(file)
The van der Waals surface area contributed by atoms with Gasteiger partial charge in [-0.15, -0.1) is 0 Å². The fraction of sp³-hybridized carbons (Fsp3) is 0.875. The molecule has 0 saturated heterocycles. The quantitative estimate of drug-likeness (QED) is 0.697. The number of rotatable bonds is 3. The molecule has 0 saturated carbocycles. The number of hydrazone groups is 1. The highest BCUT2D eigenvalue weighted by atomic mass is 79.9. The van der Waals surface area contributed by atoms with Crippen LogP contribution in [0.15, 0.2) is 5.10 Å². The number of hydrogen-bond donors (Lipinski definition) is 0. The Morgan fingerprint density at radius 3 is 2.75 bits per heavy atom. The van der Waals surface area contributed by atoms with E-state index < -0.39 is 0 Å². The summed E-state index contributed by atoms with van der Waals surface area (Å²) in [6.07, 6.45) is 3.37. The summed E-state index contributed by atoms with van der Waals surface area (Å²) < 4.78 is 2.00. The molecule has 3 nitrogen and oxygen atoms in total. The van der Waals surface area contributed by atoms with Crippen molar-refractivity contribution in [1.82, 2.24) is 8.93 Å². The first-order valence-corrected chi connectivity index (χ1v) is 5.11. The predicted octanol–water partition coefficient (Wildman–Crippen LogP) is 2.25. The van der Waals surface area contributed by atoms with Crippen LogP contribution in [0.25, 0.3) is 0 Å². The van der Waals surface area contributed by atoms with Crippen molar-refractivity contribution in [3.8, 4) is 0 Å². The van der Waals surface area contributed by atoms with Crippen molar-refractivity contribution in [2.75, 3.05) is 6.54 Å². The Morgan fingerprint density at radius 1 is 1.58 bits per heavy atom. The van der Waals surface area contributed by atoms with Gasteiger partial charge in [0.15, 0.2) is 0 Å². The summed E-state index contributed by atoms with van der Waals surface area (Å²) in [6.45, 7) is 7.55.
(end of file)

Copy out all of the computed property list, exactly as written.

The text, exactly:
The van der Waals surface area contributed by atoms with Gasteiger partial charge in [-0.15, -0.1) is 0 Å². The fraction of sp³-hybridized carbons (Fsp3) is 0.875. The molecule has 0 saturated heterocycles. The quantitative estimate of drug-likeness (QED) is 0.697. The number of rotatable bonds is 3. The molecule has 0 saturated carbocycles. The number of hydrazone groups is 1. The highest BCUT2D eigenvalue weighted by atomic mass is 79.9. The van der Waals surface area contributed by atoms with Crippen LogP contribution in [0.15, 0.2) is 5.10 Å². The number of hydrogen-bond donors (Lipinski definition) is 0. The Morgan fingerprint density at radius 3 is 2.75 bits per heavy atom. The van der Waals surface area contributed by atoms with E-state index < -0.39 is 0 Å². The summed E-state index contributed by atoms with van der Waals surface area (Å²) in [6.07, 6.45) is 3.37. The summed E-state index contributed by atoms with van der Waals surface area (Å²) < 4.78 is 2.00. The molecule has 3 nitrogen and oxygen atoms in total. The van der Waals surface area contributed by atoms with Crippen molar-refractivity contribution in [1.82, 2.24) is 8.93 Å². The first-order valence-corrected chi connectivity index (χ1v) is 5.11. The predicted octanol–water partition coefficient (Wildman–Crippen LogP) is 2.25. The van der Waals surface area contributed by atoms with Crippen LogP contribution in [0.25, 0.3) is 0 Å². The van der Waals surface area contributed by atoms with Crippen molar-refractivity contribution in [3.8, 4) is 0 Å². The van der Waals surface area contributed by atoms with Crippen molar-refractivity contribution in [2.75, 3.05) is 6.54 Å². The Morgan fingerprint density at radius 1 is 1.58 bits per heavy atom. The van der Waals surface area contributed by atoms with Gasteiger partial charge in [0.15, 0.2) is 0 Å². The summed E-state index contributed by atoms with van der Waals surface area (Å²) in [6.45, 7) is 7.55.